‘Go ahead, vote for the guy with the loud voice who hates minorities…’
There is a dangerous political cliché where people liken their opposition to Adolf Hitler; thus, minimizing the atrocities committed by the Nazi leader. In reality, there is no player on the world stage that poses a threat even close to that of Hitler. But many are right to believe that Donald Trump’s rise to the top of the Republican party on a tide of white resentment eerily resembles that of Hitler in post-World War I Germany.
Back in September, an article published in Newsweek noted the undeniable similarities between the rhetorical styles of Trump and Hitler. “What makes the comparison between Hitler and Trump so poignant is not just the rhetorical marginalization of groups, lifestyles or beliefs, but the fact that both men represent their personal character as the antidote to all social and political problems,” the article read. Both political figures eschewed their expertise or policy positions to gain support, in favor of boasting about their personal struggles. “Instead—they suggest—their own personal ‘struggle’ shaped them into—supposedly—authentic leaders, capable of overcoming adversity through sheer force of character,” the article reads.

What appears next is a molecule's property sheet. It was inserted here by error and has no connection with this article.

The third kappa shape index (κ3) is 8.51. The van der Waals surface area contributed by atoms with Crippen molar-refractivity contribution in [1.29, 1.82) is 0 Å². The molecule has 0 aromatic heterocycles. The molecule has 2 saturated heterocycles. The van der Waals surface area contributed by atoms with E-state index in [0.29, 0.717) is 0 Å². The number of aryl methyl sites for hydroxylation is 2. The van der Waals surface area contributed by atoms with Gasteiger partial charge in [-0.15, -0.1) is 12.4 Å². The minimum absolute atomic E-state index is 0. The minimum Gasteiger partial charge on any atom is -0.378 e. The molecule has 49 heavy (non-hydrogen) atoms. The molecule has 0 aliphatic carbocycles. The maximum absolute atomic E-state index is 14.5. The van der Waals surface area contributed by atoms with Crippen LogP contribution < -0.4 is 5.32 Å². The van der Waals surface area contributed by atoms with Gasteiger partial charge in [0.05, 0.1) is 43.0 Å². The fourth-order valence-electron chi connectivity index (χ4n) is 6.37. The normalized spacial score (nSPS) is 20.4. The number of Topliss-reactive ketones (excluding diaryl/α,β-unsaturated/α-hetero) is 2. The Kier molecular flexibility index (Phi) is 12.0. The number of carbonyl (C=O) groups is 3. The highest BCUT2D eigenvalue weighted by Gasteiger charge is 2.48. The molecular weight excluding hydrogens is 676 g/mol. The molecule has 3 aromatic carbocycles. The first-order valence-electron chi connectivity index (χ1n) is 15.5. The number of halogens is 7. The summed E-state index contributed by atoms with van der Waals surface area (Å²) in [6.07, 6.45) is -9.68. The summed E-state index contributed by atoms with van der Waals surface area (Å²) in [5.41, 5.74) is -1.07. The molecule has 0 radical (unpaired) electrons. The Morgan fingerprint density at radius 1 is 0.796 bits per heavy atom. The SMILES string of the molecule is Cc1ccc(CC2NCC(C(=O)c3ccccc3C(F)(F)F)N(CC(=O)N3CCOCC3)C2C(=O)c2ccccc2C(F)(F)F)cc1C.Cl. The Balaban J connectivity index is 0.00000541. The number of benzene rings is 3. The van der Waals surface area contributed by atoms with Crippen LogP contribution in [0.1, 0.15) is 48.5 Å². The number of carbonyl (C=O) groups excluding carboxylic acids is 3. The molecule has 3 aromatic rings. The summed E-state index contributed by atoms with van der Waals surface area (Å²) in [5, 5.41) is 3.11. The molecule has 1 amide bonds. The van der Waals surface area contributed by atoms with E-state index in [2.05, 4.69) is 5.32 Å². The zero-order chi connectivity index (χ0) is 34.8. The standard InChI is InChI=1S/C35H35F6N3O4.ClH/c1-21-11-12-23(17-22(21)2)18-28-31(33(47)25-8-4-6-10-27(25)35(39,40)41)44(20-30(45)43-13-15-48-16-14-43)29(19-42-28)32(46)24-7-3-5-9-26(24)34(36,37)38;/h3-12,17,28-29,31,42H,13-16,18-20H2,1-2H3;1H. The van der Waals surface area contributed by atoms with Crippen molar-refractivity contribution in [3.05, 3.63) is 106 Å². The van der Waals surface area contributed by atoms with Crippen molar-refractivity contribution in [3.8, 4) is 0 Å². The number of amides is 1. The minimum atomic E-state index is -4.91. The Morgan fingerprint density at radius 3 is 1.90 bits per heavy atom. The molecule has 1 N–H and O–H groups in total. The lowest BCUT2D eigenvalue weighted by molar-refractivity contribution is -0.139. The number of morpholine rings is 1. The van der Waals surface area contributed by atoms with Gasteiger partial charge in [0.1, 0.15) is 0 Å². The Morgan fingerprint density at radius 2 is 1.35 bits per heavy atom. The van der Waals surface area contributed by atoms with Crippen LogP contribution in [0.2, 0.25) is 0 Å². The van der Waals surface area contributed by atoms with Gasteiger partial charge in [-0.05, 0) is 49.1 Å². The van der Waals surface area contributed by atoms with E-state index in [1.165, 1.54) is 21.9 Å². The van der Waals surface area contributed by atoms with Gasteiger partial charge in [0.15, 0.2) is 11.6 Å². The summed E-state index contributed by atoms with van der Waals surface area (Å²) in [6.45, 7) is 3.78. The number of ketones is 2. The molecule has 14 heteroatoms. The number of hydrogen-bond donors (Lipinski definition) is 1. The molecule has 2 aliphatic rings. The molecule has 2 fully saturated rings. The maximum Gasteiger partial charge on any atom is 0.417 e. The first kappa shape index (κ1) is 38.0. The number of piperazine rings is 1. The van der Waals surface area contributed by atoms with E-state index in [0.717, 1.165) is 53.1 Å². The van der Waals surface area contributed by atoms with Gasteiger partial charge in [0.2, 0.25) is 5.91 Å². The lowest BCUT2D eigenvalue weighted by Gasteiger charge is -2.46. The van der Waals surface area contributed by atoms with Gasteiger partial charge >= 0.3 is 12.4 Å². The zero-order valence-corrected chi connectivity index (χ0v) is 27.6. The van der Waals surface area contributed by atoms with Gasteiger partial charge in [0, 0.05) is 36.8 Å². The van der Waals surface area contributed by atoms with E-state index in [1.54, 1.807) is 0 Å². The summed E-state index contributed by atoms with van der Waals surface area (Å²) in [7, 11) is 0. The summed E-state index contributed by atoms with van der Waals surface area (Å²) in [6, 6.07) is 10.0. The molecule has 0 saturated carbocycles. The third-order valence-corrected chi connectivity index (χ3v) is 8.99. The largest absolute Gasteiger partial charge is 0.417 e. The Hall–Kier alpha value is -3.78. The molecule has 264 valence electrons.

These similarities are why this post from Twitter user Johan Franklin, a former German citizen living in the U.S., resonated with people across the world.
Oh look, a message from our friends overseas. #PresidentialElection #Elections2016 #ElectionDay @realDonaldTrump… https://t.co/7NQJsbzCBW— Johan Franklin (@Johan Franklin)1478274556.0
“Of course I can’t speak for the entire population of Germany,” Franklin said in a tweet clarifying his original remarks. “But from what I hear from friends and family back home, what I read on German news sites and social media, many Germans are just scared shitless that an obvious demagogue and outright liar can gather so many people behind him.” Franklin also believes that Trump’s surprising popularity shows that a Hitler-esque authoritarian is capable of rising to power in America. “Whenever I traveled outside Germany in the past,” Franklin wrote. “I’ve often been asked how the German people could have fallen for Hitler back in the 30s and 40s. ‘How could your people not have known?’ they asked. I don’t get that much question lately.”